Landscapes "Dynamically in Motion": Revisiting Issues of Structure and Agency in Thomson's the Seasons

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Eighteenth-century poetry has recently been celebrated as a field that is becoming increasingly exciting to work in, that has "opened out in several directions," and in which "new [poetic] voices" have begun to be heard. This recognition of the diversity of eighteenth-century poetry, argues David Fairer, requires a new kind of critical response, one that is more flexible and varied: "It became clear that the best way to understand all this was to move around and take a better look from different angles" (ix). This call for a new approach, for a criticism that experiments with different perspectives, is one that had been made a few years earlier to readers of James Thomson. As the poet's tercentenary was celebrated, Richard Terry asked for Thomson's literary achievement to be reconsidered and redefined (6). Thomson's most popular poem, The Seasons, should be reconsidered in this new and positive school of criticism. The Seasons has, in recent years, been the subject of a range of politicized readings. Thomson's poetry has been productively explored within the wider context of his patriotism and opposition politics, and there has been a strong trend for reading the passages of landscape description within The Seasons as ideologically infused, an approach that marks the prospect view as a mode of disinterested vision available only to the landowning aristocracy. (1) This current reading of Thomson's prospect descriptions further explores issues concerning the authority of the text, focusing in particular on how Thomson's poetic language seeks to represent the author's visual and experiential engagement with the natural landscape. The Seasons is a poem that, in its framing apparatus and in numerous passages of the text itself, declares itself to be engaging with the contemporary political scene. It is also, however, one of the most important nature poems of the eighteenth century. Looking in detail at the passages of natural description in Thomson's poem I will scrutinize the ways in which the author's views on authority and agency, which are so prevalent in the more directly political sections of The Seasons, are explored and articulated within the descriptive language chosen to represent the English landscape. This reading draws on a tradition of Thomson scholarship that began by fighting hard to rescue The Seasons from the clutches of those who criticized the poem for its lack of a "unifying vision" (Cohen, The Unfolding of The Seasons 1). In particular the argument is influenced by the writing of Ralph Cohen, whose now seminal studies of Thomson--The Art of Discrimination (1964) and The Unfolding of The Seasons (1970)--celebrated the poem as one that "urges upon the reader the need to understand the environment by plunging into it not merely by seeing, but by tasting, smelling, hearing and touching it" (The Unfolding of The Seasons 2). The reading also engages with the work of Patricia Meyer Spacks, whose Poetry of Vision (1967) explored Thomson's struggles with the linguistic representation of landscape and emphasized his preoccupation with the "revelation of pattern" (39). As a development of that earlier work it will be argued that when considering questions of structure and agency in the landscape descriptions of Thomson's Seasons, we should note not only the detachment of the prospect scenes, but also the dynamic interplay between that distant vision and the minute detailing of the movements and forms that make up the texture of the landscape.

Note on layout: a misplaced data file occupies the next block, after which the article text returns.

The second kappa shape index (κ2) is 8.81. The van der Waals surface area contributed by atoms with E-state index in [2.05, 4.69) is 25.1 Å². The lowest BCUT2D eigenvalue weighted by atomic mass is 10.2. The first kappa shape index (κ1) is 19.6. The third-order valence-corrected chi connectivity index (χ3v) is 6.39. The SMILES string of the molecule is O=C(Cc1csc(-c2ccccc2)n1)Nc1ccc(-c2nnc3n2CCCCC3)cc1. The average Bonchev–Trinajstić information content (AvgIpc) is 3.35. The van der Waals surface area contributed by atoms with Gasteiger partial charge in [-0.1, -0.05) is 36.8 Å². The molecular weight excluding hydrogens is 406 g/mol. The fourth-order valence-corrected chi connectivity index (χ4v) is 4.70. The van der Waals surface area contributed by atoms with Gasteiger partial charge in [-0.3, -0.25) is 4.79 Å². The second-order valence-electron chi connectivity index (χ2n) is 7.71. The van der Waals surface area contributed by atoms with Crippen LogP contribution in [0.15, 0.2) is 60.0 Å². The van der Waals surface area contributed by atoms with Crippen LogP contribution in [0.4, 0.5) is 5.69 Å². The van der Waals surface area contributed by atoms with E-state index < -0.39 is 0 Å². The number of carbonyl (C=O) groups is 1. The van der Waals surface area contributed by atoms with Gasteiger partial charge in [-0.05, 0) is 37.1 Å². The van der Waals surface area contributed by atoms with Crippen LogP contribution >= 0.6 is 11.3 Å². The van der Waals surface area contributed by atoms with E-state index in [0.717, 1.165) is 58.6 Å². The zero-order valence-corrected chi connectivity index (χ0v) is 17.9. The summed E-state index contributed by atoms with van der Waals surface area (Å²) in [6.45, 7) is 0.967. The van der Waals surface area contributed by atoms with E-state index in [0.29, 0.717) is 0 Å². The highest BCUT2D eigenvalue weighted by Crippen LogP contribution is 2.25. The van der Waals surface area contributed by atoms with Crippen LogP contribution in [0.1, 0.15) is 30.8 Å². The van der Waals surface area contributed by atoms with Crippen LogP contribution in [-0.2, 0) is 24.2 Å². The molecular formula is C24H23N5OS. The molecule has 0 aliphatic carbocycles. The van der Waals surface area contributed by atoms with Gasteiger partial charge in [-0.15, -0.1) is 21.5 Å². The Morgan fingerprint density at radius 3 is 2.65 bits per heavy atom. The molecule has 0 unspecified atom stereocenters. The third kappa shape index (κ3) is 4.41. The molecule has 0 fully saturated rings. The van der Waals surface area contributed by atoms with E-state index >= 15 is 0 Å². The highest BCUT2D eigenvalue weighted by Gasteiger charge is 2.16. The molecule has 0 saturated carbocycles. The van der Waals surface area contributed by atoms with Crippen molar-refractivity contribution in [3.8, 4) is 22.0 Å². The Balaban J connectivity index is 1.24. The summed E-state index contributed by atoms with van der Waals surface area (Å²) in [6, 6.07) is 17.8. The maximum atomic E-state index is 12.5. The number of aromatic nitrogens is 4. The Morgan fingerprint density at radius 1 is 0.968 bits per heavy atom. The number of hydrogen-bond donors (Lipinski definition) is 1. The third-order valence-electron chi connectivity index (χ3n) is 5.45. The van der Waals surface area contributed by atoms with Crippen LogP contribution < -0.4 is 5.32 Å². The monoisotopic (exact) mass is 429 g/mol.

Much of the writing on Thomson's prospect description within The Seasons has characterized it as demonstrating a triumph of authority over nature that inevitably involves the detachment of the speaker from the scene described. John Barrell, for example, argues that Thomson uses the eminence as a vantage point from which he can monopolize nature: "Thomson [...] feels he must control nature in order not to be controlled by it, and it is in this respect that the, so to speak, moral significance of his insistence on describing landscape from a high viewpoint is best understood" (24). …


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